1 - 12 of 21 results
Can blood from coronavirus survivors treat the newly ill?

Hospitals are gearing up to test if a century-old treatment used to fight off flu and measles outbreaks in the days before vaccines, and tried more recently against SARS and Ebola, just might work for COVID-19, too: using blood donated from patients who’ve recovered.

Scientists rethink Alzheimer’s, diversifying the drug search

When researchers at the University of Kentucky compare brains donated from people who died with dementia, very rarely do they find one that bears only Alzheimer’s trademark plaques and tangles — no other damage. That hard-won lesson helps explain how scientists are rethinking Alzheimer’s.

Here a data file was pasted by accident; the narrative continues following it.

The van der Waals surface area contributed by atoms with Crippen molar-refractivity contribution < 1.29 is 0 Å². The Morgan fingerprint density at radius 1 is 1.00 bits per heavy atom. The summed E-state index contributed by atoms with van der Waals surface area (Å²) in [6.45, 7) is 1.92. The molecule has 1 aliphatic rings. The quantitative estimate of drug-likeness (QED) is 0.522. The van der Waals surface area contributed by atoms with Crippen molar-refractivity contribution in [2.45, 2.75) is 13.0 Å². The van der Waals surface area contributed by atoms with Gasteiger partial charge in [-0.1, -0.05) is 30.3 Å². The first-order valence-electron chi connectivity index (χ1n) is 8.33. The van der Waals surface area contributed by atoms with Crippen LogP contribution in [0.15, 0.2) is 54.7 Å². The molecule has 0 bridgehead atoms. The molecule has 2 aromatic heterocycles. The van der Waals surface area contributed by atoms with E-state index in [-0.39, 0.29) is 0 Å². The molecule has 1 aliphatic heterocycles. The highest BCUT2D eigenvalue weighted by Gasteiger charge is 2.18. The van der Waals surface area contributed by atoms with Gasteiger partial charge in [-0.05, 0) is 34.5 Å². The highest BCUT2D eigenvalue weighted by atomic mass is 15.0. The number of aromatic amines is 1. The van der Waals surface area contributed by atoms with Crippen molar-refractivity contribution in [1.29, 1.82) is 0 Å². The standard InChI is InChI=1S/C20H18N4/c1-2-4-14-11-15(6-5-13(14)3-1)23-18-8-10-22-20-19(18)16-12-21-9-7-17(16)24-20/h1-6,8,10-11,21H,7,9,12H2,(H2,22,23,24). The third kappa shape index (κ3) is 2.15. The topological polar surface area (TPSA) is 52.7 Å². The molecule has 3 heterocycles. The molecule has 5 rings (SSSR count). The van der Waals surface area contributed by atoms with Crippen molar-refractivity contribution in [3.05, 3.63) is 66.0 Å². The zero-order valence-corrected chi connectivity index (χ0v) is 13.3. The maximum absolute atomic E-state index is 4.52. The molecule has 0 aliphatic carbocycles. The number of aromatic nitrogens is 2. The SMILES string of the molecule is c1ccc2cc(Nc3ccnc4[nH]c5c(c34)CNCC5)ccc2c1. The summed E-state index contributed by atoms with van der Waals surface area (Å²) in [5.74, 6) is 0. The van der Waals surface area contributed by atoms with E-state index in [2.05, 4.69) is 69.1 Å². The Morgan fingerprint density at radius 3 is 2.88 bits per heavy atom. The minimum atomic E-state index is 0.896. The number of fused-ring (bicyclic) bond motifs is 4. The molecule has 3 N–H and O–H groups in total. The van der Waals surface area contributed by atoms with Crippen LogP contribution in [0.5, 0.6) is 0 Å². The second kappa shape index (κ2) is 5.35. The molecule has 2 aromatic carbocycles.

Science Says: Unavoidable typos in DNA help fuel cancer

Cancer patients often wonder “why me?” Does their tumor run in the family? Did they try hard enough to avoid risks like smoking, too much sun or a bad diet? New research suggests random chance may play a bigger role than people realize.

Ecology, Food Webs, and the Chesapeake Bay

In this talk, scientists Beth McGee, Mary Power, and Brian Silliman discuss the Chesapeake Bay, its food web, and the challenges of conserving and restoring the Bay.

Trophic Cascades in Rivers

In this talk, ecologist Mary Power discusses how herbivorous fish and their predators contribute to the regulation of aquatic ecosystems.

Untangling Salt Marsh Food Webs

In this talk, ecologist Brian Silliman discusses the discovery that salt marshes are controlled by the top-down forces of consumers.

Floods, Droughts, and Food Chains

In this talk, ecologist Mary Power discusses how a river's community of herbivores and predators is affected by changes in river flow.